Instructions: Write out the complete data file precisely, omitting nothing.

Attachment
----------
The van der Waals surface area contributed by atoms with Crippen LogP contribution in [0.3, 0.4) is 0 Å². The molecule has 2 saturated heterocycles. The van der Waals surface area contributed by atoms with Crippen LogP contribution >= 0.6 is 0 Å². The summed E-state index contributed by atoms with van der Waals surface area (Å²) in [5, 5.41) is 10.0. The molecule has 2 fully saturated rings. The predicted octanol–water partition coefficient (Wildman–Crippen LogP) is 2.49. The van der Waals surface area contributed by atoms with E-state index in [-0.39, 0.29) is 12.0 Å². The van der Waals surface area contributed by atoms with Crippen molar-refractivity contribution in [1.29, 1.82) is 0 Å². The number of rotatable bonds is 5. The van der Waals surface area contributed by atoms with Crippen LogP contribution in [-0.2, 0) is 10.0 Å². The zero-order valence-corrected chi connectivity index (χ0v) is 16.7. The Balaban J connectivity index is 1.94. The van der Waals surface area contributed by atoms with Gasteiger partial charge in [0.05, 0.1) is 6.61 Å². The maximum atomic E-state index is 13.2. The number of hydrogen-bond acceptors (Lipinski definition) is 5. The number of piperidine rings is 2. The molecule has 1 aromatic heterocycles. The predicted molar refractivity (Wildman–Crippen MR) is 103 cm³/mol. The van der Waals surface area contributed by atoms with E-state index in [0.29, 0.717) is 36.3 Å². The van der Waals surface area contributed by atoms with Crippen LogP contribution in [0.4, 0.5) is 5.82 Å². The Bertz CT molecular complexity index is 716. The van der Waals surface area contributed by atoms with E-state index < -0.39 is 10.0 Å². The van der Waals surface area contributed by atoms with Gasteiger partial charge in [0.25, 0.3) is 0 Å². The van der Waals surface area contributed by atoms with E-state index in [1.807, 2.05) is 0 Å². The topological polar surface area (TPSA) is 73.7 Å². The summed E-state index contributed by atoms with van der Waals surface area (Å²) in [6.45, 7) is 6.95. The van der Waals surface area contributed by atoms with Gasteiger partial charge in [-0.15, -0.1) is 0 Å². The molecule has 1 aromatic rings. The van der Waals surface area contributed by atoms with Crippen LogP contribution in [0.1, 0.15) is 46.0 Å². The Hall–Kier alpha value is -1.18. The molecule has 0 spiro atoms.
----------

The van der Waals surface area contributed by atoms with Crippen LogP contribution in [0.3, 0.4) is 0 Å². The molecule has 2 saturated heterocycles. The van der Waals surface area contributed by atoms with Crippen LogP contribution >= 0.6 is 0 Å². The summed E-state index contributed by atoms with van der Waals surface area (Å²) in [5, 5.41) is 10.0. The molecule has 2 fully saturated rings. The predicted octanol–water partition coefficient (Wildman–Crippen LogP) is 2.49. The van der Waals surface area contributed by atoms with E-state index in [-0.39, 0.29) is 12.0 Å². The van der Waals surface area contributed by atoms with Crippen molar-refractivity contribution in [1.29, 1.82) is 0 Å². The number of rotatable bonds is 5. The van der Waals surface area contributed by atoms with Crippen LogP contribution in [-0.2, 0) is 10.0 Å². The zero-order valence-corrected chi connectivity index (χ0v) is 16.7. The Balaban J connectivity index is 1.94. The van der Waals surface area contributed by atoms with Gasteiger partial charge in [0.05, 0.1) is 6.61 Å². The maximum atomic E-state index is 13.2. The number of hydrogen-bond acceptors (Lipinski definition) is 5. The number of piperidine rings is 2. The molecule has 1 aromatic heterocycles. The predicted molar refractivity (Wildman–Crippen MR) is 103 cm³/mol. The van der Waals surface area contributed by atoms with E-state index in [0.29, 0.717) is 36.3 Å². The van der Waals surface area contributed by atoms with Crippen LogP contribution in [0.4, 0.5) is 5.82 Å². The Bertz CT molecular complexity index is 716. The van der Waals surface area contributed by atoms with E-state index < -0.39 is 10.0 Å². The van der Waals surface area contributed by atoms with Gasteiger partial charge in [0.25, 0.3) is 0 Å². The van der Waals surface area contributed by atoms with E-state index in [1.807, 2.05) is 0 Å². The topological polar surface area (TPSA) is 73.7 Å². The summed E-state index contributed by atoms with van der Waals surface area (Å²) in [6.45, 7) is 6.95. The van der Waals surface area contributed by atoms with Gasteiger partial charge in [-0.15, -0.1) is 0 Å². The molecule has 1 aromatic rings. The van der Waals surface area contributed by atoms with Crippen LogP contribution in [0.1, 0.15) is 46.0 Å². The Hall–Kier alpha value is -1.18. The molecule has 0 spiro atoms.